O.K here is the concrete block and railway sleeper platform, this worked really well.
It helps to have someone else with you,
1. for safety should it go pear shaped
2. to keep an extra eye whilst going through the Jacking process.
Here is the jacking taking place, slowly bit by bit no rush and avoid point loading, use flat bits of plywood. Jacking UNDER the railway sleeper left side then right 100mm (4″) at a time, simple.
As the boat was on the trailer I only had to jack it up around 200mm, just enough to add concrete blocks to the piles left and right and position the railway sleepers as needed.
Make sure your blocks on the piers are staggered, as you can see here, dry stacked (i.e no mortar) but level, the sleeper will rest nicely on a plywood shim/packer across blocks and spread load.
Once level, on all four piers it is just a matter of carefully driving out the trailer, (had just a couple of inches spare either side)
And here she is below now suspended so that I can get all underneath and all around the Bilge keels to blast them, epoxy fill, primer and paint them. Once I have finished with the Bilge keels I will put her sitting on her bilge keels on the two block piles directly under the bilge keels in the photo below. Then it is a matter of reversing this process to get her on the trailer before painting the hull. Meanwhile the trailer will be out of the way giving good access.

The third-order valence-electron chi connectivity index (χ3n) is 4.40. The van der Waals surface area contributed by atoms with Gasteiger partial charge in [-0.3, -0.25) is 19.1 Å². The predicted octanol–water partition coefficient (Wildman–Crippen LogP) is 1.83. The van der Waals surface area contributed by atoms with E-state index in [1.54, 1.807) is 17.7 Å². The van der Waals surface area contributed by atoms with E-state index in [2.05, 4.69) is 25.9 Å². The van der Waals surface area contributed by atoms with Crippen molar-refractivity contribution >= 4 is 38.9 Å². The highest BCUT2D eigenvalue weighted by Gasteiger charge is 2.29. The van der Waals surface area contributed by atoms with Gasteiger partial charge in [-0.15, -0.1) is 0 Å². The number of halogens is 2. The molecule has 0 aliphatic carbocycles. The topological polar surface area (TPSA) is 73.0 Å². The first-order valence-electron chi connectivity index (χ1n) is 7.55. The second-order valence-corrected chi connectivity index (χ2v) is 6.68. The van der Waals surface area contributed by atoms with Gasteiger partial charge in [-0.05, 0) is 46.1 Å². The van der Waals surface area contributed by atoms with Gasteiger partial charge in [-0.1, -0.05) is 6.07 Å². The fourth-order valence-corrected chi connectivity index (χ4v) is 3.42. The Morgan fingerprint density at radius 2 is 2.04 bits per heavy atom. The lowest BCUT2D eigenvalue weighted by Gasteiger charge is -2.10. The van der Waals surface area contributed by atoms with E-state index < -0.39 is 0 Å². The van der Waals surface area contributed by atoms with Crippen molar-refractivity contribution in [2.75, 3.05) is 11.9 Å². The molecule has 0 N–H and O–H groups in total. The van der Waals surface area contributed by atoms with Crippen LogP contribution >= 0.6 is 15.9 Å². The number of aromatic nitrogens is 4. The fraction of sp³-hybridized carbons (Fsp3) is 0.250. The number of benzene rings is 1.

Suspended nicely with plenty of access underneath.
Here is ‘Velella’, she used to be called ‘Cornish Lady’ and before that in 1990 she was called ‘Puffin’.
You’ll see why we called her Velella later on.
She is sail number 154 on the KYOA website fleet number list.
Velella is a 20ft Kingfisher K20 twin cast iron bilge keel family cruiser, built between 1959 and 1967. I will add a more accurate date when I get more information from the KYOA (Kingfisher Yacht Owners Association). KYOA can be found here:
So why name her Velella?
Well a few years ago after a storm I found a load of these little sea creatures on a place called Newgale beach in Pembrokeshire West Wales UK, I had spent yrs working at Sea, lived by the Sea all my life and never had come across these before, and they were stunning to look at!
This is what they look like, but most importantly they are commonly called ‘By the wind Sailors’!!
Well because we are going to paint our Kingfisher K20 blue and because it also is a ‘By The Wind Sailor’,
Velella it is!
Oh and I must add this bit so I don’t take the credit, it was my wife’s idea!
Actually she said call it ‘by the wind sailor’ to which I replied, ‘that’s too long to paint on her’, but the text book name might be o.k?
The following on posts will be of her restoration and then sailing her!